Plans have been in the works for the last three years to build what would become one of the Bay Area’s biggest dams. But now, after a huge price increase, the much-anticipated project could be taking some big steps backward.
The cost to build the 319-foot dam on Pacheco Cheek north of Highway 152 not far from Casa De Fruta was supposed to be $1.3 billion dollars. But the Santa Clara Valley Water District has released a construction cost estimate update this week that takes the price of the project up to $2.5 billion dollars.
If it ever gets built, officials say it will hold 140-thousand acre-feet of water which would make it by far the biggest in the County. The biggest now is Anderson Reservoir which holds a maximum of 90,000 acre-feet.
For the last three years, county water officials were banking on Pacheco Reservoir to become a key component to the South Bay water supply and a way to help stay ahead of potential drought emergencies in the future.
According to the report, the length of the project’s completion has also ballooned by three years pushing the new finish date to the year 2027.
As the Mercury News reports, there is a newly-discovered, unstable rock layer that will force construction crews to dig down 30 more feet than originally planned to hit bedrock which will add hundreds of thousands of extra manhours and hundreds of millions of extra dollars to the project.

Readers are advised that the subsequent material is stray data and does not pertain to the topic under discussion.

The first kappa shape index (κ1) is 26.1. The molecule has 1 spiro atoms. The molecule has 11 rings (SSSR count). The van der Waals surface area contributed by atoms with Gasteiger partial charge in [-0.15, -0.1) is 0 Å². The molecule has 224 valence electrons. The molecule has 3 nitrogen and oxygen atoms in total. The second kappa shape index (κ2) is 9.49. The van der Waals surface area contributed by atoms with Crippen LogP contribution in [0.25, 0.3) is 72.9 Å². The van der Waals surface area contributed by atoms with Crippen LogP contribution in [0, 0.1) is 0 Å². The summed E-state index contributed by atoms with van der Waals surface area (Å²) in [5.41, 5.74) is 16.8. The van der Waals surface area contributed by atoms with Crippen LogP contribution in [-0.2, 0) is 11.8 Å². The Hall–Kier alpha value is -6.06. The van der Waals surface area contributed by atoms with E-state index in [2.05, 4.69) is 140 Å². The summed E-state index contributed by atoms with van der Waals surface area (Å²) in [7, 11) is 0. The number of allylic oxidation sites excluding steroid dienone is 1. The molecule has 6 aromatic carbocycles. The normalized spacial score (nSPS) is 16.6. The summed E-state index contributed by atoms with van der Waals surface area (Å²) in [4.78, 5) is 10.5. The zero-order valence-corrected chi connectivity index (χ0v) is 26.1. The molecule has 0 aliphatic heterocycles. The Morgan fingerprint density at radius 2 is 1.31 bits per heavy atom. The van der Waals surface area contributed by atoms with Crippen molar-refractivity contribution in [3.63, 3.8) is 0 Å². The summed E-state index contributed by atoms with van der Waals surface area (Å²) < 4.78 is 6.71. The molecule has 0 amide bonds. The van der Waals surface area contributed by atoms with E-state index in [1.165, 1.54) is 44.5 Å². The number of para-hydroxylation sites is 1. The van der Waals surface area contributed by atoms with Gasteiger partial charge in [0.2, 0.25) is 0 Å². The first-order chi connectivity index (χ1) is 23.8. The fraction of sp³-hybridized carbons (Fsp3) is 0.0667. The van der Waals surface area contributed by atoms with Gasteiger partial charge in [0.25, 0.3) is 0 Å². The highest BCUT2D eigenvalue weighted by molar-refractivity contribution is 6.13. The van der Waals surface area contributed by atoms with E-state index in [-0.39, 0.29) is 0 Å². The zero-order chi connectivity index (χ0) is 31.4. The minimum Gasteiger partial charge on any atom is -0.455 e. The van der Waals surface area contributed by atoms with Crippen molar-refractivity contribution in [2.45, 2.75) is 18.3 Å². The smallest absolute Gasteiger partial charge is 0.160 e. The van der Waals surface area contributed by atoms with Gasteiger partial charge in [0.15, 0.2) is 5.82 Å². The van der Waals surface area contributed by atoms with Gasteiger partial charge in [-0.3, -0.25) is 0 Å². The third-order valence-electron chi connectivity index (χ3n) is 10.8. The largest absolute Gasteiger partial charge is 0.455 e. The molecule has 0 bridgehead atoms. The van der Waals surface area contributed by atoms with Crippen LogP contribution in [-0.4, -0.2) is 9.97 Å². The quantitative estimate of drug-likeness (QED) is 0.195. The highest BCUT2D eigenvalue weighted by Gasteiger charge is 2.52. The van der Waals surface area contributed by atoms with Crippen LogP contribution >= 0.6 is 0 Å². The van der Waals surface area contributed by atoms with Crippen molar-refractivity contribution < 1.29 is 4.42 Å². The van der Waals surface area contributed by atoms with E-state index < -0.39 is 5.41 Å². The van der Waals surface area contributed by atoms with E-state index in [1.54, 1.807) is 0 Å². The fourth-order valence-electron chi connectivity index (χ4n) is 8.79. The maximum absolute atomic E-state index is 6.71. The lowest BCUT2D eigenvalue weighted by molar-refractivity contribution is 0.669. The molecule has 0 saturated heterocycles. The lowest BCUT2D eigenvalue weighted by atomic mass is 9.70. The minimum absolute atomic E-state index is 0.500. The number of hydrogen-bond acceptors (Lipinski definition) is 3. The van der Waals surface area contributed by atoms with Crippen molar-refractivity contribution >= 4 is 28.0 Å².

"There are historic slides in the area, loose material that is subject to movement. You don’t want to put your foundation on that obviously because if there is any sort of seismic event, or even heavy rains or mudslides, it could undermine the foundation,” Valley Water District Employee Chris Hakes told the Mercury News.
The new report also includes a PowerPoint presentation that lays out four alternative plans for dams along Pacheco Creek that are less expensive than the $2.5 billion dollar plan.
Three of the plans call for the dam to be built upstream from the current site because officials believe upstream areas have more suitable topography for dam construction.
One of the alternatives scales down the size of what would become Pacheco Reservoir, taking it from 140,000 acre-feet to 96,000 acre-feet to save money.
According to the Mercury News, the Valley Water District is scheduled to discuss the alternatives during a board member meeting on January 12th.
Currently, Pacheco Reservoir, if it can be called a reservoir, holds only 5,500 acre-feet of water with a dam that was built in 1939.
The Water District claims that expanding the body of water to 140,000 acre-feet would supply up to 1.4 million residents with water for one year in an emergency.